Shane advises patients to get their calcium naturally from their diet in small doses so it is absorbed throughout the day and to use a supplement only to make up a difference if they fall short of the daily requirement.

For a postmenopausal woman age 51 to 70, when osteoporosis becomes a greater danger, the recommended range is 1,000 to 1,200 mg. After age 71, it’s 1,200 mg.
 

© 2012 USA TODAY under contract with YellowBrix. All rights reserved.



 

mlc:

Ed.:

@Reader: Here’s a link to the source material:

Calcium supplements: bad for the heart? by Ian R Reid, Mark J Bolland, Heart and Education in Heart (An international peer-reviewed journal for health professionals and researchers in all areas of cardiology), Volume 98, Issue 12

http://heart.bmj.com/content/98/12/895.extract

Alena Shelly:

I like this article for citing an actual doctor and she says that each person needs to do their own research and know what is best for them.

I use a great multi (http://www.esupplements.com/products/gaspari-anavite/) which has both calcium AND magnesium – which is important you take together for absorption.

It seems that would explain why calcium supplements are not good for you but calcium in your diet is.

Donald M. Ely:

reader:

May 25, 2012
Richard Graham

Calcium supplements may raise heart attack risk

Taking a calcium supplement to help prevent bones from thinning puts people at a greater heart attack risk, says a report out today in the journal Heart.

The study of approximately 24,000 people ages 35 to 64 found those who regularly tookcalcium supplements were 86 percent more likely to have a heart attack than those who didn’t. Those who took only calcium supplements were twice as likely to suffer a heart attack as those who didn’t take any vitamin supplements. Calcium supplements have been linked to kidney stones and bloating in other studies, according to the National Institutes of Health.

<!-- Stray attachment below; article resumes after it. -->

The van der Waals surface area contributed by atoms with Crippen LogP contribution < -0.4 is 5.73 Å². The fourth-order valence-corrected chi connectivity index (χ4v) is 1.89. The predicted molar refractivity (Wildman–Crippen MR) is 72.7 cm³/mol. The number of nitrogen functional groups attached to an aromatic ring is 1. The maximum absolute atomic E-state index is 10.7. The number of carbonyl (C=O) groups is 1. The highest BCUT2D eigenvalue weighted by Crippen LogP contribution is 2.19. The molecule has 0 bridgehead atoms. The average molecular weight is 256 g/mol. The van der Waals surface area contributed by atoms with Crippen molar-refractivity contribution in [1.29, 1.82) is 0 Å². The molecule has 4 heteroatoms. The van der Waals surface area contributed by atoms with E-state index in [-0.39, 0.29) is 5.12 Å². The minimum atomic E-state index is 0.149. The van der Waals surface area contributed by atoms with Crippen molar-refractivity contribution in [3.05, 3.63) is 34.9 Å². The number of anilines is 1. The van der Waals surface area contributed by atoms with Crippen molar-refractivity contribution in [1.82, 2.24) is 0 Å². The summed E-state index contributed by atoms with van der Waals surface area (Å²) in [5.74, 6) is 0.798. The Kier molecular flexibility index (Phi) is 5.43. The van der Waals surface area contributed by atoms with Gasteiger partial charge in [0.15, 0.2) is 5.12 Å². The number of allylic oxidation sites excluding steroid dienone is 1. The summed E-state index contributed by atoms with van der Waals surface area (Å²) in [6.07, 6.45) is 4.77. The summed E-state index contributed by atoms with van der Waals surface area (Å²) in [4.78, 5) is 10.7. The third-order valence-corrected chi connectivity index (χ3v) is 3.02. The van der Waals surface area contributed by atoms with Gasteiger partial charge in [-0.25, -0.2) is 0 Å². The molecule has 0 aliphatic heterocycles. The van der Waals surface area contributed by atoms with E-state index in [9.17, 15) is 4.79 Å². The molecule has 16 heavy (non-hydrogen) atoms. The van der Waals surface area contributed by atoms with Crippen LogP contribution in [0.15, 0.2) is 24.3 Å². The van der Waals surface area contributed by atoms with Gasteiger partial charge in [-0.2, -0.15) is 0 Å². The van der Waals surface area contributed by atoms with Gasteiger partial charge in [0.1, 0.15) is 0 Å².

“Calcium supplements have been widely embraced by doctors and the public, on the grounds that they are a natural and therefore safe way of preventing osteoporatic fractures,” the authors write. “We should return to seeing calcium as an important component of a balanced diet.”

The study, aimed at seeing if calcium supplements affect cardiovascular risk, found no direct link between the supplements and heart attacks, nor did they identify brands of supplements. Participants answered questions about supplement use and diet in an 11-year health study.

The study did not look at what caused the heart attacks, but “Supplements cause calcium levels to soar above the normal range, and it is this flooding effect which might ultimately be harmful,” the authors write.

“Doctors who work with the elderly and people who are postmenopausal routinely tell them to take a calcium supplement,” says Linda Russell, a rheumatologist and osteoporosis specialist at Hospital for Special Surgery in New York. “It’s really time to re-examine that philosophy. Other studies about calcium have been suggesting this in recent years, but maybe this study really should get doctors to rethink this approach.”

Strategies for preventing bone thinning in postmenopausal women have recently come under review; the Food and Drug Administration warned in the New England Journal of Medicine May 9 about risks associated with some bisphosphonates and how long to take them. Some bisphosphonates, widely prescribed to treat osteoporosis and prevent fractures, have been linked to a rare atypical thigh bone fracture.

“It’s very important for people to be vigilant, keep track of medications and to talk with their doctors,” says Elizabeth Shane, professor of medicine at Columbia University’s Department of Medicine and spokesperson for the American Society of Bones and Mineral Research. “The knowledge base is continually changing.”

Russell says she reevaluates a patient’s need for bisphosphonates every year.

Shane advises patients to get their calcium naturally from their diet in small doses so it is absorbed throughout the day, and to use a supplement only to make up a difference if they fall short of the daily requirement.

For a postmenopausal woman between ages 51 and 70, when osteoporosis becomes a greater danger, the recommended range is 1,000 to 1,200 mg. After age 71, it’s 1,200 mgs.

Pages:12»
About - Contact - Privacy - Terms of Service